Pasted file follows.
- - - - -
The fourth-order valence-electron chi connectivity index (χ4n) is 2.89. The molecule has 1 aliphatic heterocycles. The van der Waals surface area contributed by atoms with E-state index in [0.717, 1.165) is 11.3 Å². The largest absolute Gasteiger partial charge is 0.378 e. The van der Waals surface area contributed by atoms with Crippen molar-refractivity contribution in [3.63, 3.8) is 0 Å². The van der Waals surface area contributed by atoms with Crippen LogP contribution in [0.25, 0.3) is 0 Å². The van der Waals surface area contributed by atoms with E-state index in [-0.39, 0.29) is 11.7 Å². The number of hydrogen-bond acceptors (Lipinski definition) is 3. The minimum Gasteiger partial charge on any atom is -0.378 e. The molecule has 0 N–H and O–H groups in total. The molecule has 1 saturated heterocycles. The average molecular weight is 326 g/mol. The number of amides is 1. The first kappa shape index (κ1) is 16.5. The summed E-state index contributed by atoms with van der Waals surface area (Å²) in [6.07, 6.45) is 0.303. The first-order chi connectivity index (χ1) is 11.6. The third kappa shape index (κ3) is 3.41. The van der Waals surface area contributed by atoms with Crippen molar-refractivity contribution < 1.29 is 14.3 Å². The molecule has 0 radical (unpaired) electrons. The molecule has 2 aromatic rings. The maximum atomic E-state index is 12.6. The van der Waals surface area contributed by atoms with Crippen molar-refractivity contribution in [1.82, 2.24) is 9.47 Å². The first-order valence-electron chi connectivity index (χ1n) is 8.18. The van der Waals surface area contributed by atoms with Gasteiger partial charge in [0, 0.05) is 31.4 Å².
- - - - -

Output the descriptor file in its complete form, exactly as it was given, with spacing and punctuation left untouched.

The fourth-order valence-electron chi connectivity index (χ4n) is 2.89. The molecule has 1 aliphatic heterocycles. The van der Waals surface area contributed by atoms with E-state index in [0.717, 1.165) is 11.3 Å². The largest absolute Gasteiger partial charge is 0.378 e. The van der Waals surface area contributed by atoms with Crippen molar-refractivity contribution in [3.63, 3.8) is 0 Å². The van der Waals surface area contributed by atoms with Crippen LogP contribution in [0.25, 0.3) is 0 Å². The van der Waals surface area contributed by atoms with E-state index in [-0.39, 0.29) is 11.7 Å². The number of hydrogen-bond acceptors (Lipinski definition) is 3. The minimum Gasteiger partial charge on any atom is -0.378 e. The molecule has 0 N–H and O–H groups in total. The molecule has 1 saturated heterocycles. The average molecular weight is 326 g/mol. The number of amides is 1. The first kappa shape index (κ1) is 16.5. The summed E-state index contributed by atoms with van der Waals surface area (Å²) in [6.07, 6.45) is 0.303. The first-order chi connectivity index (χ1) is 11.6. The third kappa shape index (κ3) is 3.41. The van der Waals surface area contributed by atoms with Crippen molar-refractivity contribution < 1.29 is 14.3 Å². The molecule has 0 radical (unpaired) electrons. The molecule has 2 aromatic rings. The maximum atomic E-state index is 12.6. The van der Waals surface area contributed by atoms with Crippen molar-refractivity contribution in [1.82, 2.24) is 9.47 Å². The first-order valence-electron chi connectivity index (χ1n) is 8.18. The van der Waals surface area contributed by atoms with Gasteiger partial charge in [0, 0.05) is 31.4 Å².